Tuesday, March 17, 2009

On St. Patrick’s Day, my father always wore...

Not the fruit. The color.

When he was young, I think he rather enjoyed getting into fistfights with the wearers o’ the green.

Dad’s love of orange may explain the contrarian streak in my nature. I think I have told you before that when the whole world is advocating A, I tend to consider the merits of B. It’s not a bad philosophy to have. But you probably won’t win any popularity contests.

If you don’t know why Dad wore orange, you probably shouldn’t be wearing either orange or green on March 17th. But, hey, I’m just a voice crying in the wlderness. Far be it from me to spoil the fun of a nation of stereotype perpetuators.

[Note to the confused: If I have my history right, green was the Catholic color and orange was the Protestant color. If I’m wrong, I hope someone will let me know. --RWP]

But since it is St. Patrick's Day, you can read all about St. Patrick here.

I do like that the three-leaved shamrock can be used to teach the doctrine of the Trinity -- Father, Son, and Holy Spirit -- one God.

This does not explain the existence of a four-leaf clover.


  1. Does it have something to do with William of Orange?

  2. Forgot to click for follow-up emails. Would you believe I only recently learned to do that. I'm very slow.

  3. Jeannelle - I would say yes, it most definitely has something to do with William of Orange. Very good! If you want to read all the gory details, here and here might be good places to start.

  4. Happy day after St. Urho's Day. I'm still wearing purple.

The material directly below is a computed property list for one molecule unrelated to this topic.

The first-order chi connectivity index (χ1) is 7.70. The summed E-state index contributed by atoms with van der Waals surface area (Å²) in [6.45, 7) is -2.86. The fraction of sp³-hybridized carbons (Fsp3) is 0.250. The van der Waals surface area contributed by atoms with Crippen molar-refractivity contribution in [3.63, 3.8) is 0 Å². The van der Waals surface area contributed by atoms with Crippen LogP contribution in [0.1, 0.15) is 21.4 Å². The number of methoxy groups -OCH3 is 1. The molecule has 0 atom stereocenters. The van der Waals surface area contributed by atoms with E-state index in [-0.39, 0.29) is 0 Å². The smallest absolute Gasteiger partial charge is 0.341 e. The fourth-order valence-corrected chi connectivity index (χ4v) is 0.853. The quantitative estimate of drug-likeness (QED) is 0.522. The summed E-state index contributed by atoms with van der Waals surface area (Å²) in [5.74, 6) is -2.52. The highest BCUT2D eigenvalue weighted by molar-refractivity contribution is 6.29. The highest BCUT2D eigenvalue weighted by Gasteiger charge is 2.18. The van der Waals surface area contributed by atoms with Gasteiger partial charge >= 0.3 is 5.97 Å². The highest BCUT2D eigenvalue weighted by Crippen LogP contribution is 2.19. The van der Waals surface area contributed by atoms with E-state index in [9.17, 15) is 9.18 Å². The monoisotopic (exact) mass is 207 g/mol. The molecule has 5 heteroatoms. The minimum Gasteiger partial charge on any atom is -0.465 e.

We Finns want to stay out of Irish color fights.

  5. I don't wear either color but grew up Catholic. My eyes are green if that counts.

  6. "St. Patrick's Blue, not green, was the colour long-associated with St. Patrick. Green, the colour most widely associated with Ireland, with Irish people, and with St. Patrick's Day in modern times, may have gained its prominence through the phrase "the wearing of the green" meaning to wear a shamrock on one's clothing. At many times in Irish history, to do so was seen as a sign of Irish nationalism or loyalty to the Roman Catholic faith. St. Patrick used the shamrock, a three-leaved plant, to explain the Holy Trinity to the pre-Christian Irish. The wearing of and display of shamrocks and shamrock-inspired designs have become a ubiquitous feature of the saint's holiday.[12] The change to Ireland's association with green rather than blue probably began around the 1750's.[13][14]

    Some Protestants have begun wearing orange on St. Patrick's Day as a mark of defiance.[15] This relatively new tradition has its roots in William of Orange (William III), the King of England, Scotland, and Ireland, who defeated King James II, a Roman Catholic, in the Battle of the Boyne near Dublin. William's victory would ensure Protestant military dominance on the island and has been a source of tension ever since. Although the "Orange" in William's name actually referred to a province in southern France, the colour reference of orange for Protestants stuck. This is why orange now appears in the Irish flag - to symbolize the Protestant minority in Ireland.[16] The first group to take part in the tradition of wearing orange on St. Patrick's Day appears to have been the Orange Institution, a Protestant fraternal organization more commonly known as the Orange Order. Some members of the order wore orange in various parades on St. Patrick's Day as a mark of defiance."
    Whew, that's long. I found it somewhere on the internet :)

  7. Nice of Rosezilla to provide that fascinating info. And, thank you for providing us with links to English monarchy history, ever confusing though it be, yet so interesting. William of Orange is commended for having only one mistress....bless his heart. He has a VERY lengthy page on Wikipedia.

  8. Very good comments! I didn't know about St. Urho's day in Finland or Patrick's blue or...well, there are a lot of things I don't know very much about and a lot more things I don't know anything about.

  9. What a coincidence! My eyes also are green and are getting greener the older I get.

  10. Maybe green eyes and the tendency to be drawn to blogging are connected?